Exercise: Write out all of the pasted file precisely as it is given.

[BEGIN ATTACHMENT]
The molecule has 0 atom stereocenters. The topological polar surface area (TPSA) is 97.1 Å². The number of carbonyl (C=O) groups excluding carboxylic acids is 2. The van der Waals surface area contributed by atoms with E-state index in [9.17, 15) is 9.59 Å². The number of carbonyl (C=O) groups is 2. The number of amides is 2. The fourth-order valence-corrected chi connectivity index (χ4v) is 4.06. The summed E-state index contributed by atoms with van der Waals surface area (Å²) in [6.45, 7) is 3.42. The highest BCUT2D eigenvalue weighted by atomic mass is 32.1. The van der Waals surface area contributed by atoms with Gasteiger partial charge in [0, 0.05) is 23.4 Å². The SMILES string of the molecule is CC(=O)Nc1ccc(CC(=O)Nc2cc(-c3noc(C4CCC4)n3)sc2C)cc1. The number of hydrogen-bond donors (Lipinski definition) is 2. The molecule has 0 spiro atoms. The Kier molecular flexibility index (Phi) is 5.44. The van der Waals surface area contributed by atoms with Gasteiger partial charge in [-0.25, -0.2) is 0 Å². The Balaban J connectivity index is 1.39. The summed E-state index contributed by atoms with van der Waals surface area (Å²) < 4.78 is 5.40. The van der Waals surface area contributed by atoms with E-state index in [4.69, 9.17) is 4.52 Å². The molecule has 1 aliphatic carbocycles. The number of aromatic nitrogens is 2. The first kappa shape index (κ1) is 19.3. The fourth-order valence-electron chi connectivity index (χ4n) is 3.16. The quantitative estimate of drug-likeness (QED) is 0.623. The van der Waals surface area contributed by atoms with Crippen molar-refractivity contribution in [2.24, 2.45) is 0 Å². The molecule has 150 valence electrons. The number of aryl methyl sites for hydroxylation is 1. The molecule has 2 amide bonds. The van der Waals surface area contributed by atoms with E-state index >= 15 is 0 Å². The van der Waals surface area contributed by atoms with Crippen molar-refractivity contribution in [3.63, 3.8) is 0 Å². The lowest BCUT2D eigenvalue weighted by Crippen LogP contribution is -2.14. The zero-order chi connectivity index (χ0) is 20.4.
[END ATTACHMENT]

The molecule has 0 atom stereocenters. The topological polar surface area (TPSA) is 97.1 Å². The number of carbonyl (C=O) groups excluding carboxylic acids is 2. The van der Waals surface area contributed by atoms with E-state index in [9.17, 15) is 9.59 Å². The number of carbonyl (C=O) groups is 2. The number of amides is 2. The fourth-order valence-corrected chi connectivity index (χ4v) is 4.06. The summed E-state index contributed by atoms with van der Waals surface area (Å²) in [6.45, 7) is 3.42. The highest BCUT2D eigenvalue weighted by atomic mass is 32.1. The van der Waals surface area contributed by atoms with Gasteiger partial charge in [0, 0.05) is 23.4 Å². The SMILES string of the molecule is CC(=O)Nc1ccc(CC(=O)Nc2cc(-c3noc(C4CCC4)n3)sc2C)cc1. The number of hydrogen-bond donors (Lipinski definition) is 2. The molecule has 0 spiro atoms. The Kier molecular flexibility index (Phi) is 5.44. The van der Waals surface area contributed by atoms with Gasteiger partial charge in [-0.25, -0.2) is 0 Å². The Balaban J connectivity index is 1.39. The summed E-state index contributed by atoms with van der Waals surface area (Å²) < 4.78 is 5.40. The van der Waals surface area contributed by atoms with E-state index in [4.69, 9.17) is 4.52 Å². The molecule has 1 aliphatic carbocycles. The number of aromatic nitrogens is 2. The first kappa shape index (κ1) is 19.3. The fourth-order valence-electron chi connectivity index (χ4n) is 3.16. The quantitative estimate of drug-likeness (QED) is 0.623. The van der Waals surface area contributed by atoms with Crippen molar-refractivity contribution in [2.24, 2.45) is 0 Å². The molecule has 150 valence electrons. The number of aryl methyl sites for hydroxylation is 1. The molecule has 2 amide bonds. The van der Waals surface area contributed by atoms with E-state index >= 15 is 0 Å². The van der Waals surface area contributed by atoms with Crippen molar-refractivity contribution in [3.63, 3.8) is 0 Å². The lowest BCUT2D eigenvalue weighted by Crippen LogP contribution is -2.14. The zero-order chi connectivity index (χ0) is 20.4.